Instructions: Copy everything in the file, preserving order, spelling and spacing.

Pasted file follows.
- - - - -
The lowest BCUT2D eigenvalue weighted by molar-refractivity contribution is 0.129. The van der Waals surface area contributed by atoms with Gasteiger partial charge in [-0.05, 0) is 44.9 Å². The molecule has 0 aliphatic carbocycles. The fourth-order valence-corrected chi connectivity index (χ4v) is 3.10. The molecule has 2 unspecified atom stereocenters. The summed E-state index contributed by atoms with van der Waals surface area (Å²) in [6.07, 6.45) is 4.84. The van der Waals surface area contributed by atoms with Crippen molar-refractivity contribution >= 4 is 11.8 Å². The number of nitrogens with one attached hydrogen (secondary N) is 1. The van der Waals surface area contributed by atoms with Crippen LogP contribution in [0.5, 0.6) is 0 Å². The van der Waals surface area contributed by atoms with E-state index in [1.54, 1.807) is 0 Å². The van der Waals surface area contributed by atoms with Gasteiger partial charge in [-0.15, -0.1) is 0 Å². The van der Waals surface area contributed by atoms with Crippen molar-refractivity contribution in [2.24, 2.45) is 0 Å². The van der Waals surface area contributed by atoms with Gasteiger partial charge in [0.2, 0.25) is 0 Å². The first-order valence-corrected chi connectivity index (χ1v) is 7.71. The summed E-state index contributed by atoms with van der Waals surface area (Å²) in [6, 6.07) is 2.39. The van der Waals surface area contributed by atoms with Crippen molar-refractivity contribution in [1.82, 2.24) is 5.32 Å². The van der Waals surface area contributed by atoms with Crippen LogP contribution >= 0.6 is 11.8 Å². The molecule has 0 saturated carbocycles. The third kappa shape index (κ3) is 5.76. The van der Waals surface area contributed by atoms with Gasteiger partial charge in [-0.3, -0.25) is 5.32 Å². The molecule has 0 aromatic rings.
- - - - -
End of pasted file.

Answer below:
The lowest BCUT2D eigenvalue weighted by molar-refractivity contribution is 0.129. The van der Waals surface area contributed by atoms with Gasteiger partial charge in [-0.05, 0) is 44.9 Å². The molecule has 0 aliphatic carbocycles. The fourth-order valence-corrected chi connectivity index (χ4v) is 3.10. The molecule has 2 unspecified atom stereocenters. The summed E-state index contributed by atoms with van der Waals surface area (Å²) in [6.07, 6.45) is 4.84. The van der Waals surface area contributed by atoms with Crippen molar-refractivity contribution >= 4 is 11.8 Å². The number of nitrogens with one attached hydrogen (secondary N) is 1. The van der Waals surface area contributed by atoms with Crippen LogP contribution in [0.5, 0.6) is 0 Å². The van der Waals surface area contributed by atoms with E-state index in [1.54, 1.807) is 0 Å². The van der Waals surface area contributed by atoms with Gasteiger partial charge in [-0.15, -0.1) is 0 Å². The van der Waals surface area contributed by atoms with Crippen molar-refractivity contribution in [2.24, 2.45) is 0 Å². The van der Waals surface area contributed by atoms with Gasteiger partial charge in [0.2, 0.25) is 0 Å². The first-order valence-corrected chi connectivity index (χ1v) is 7.71. The summed E-state index contributed by atoms with van der Waals surface area (Å²) in [6, 6.07) is 2.39. The van der Waals surface area contributed by atoms with Crippen molar-refractivity contribution in [1.82, 2.24) is 5.32 Å². The van der Waals surface area contributed by atoms with Crippen LogP contribution >= 0.6 is 11.8 Å². The molecule has 0 saturated carbocycles. The third kappa shape index (κ3) is 5.76. The van der Waals surface area contributed by atoms with Gasteiger partial charge in [-0.3, -0.25) is 5.32 Å². The molecule has 0 aromatic rings.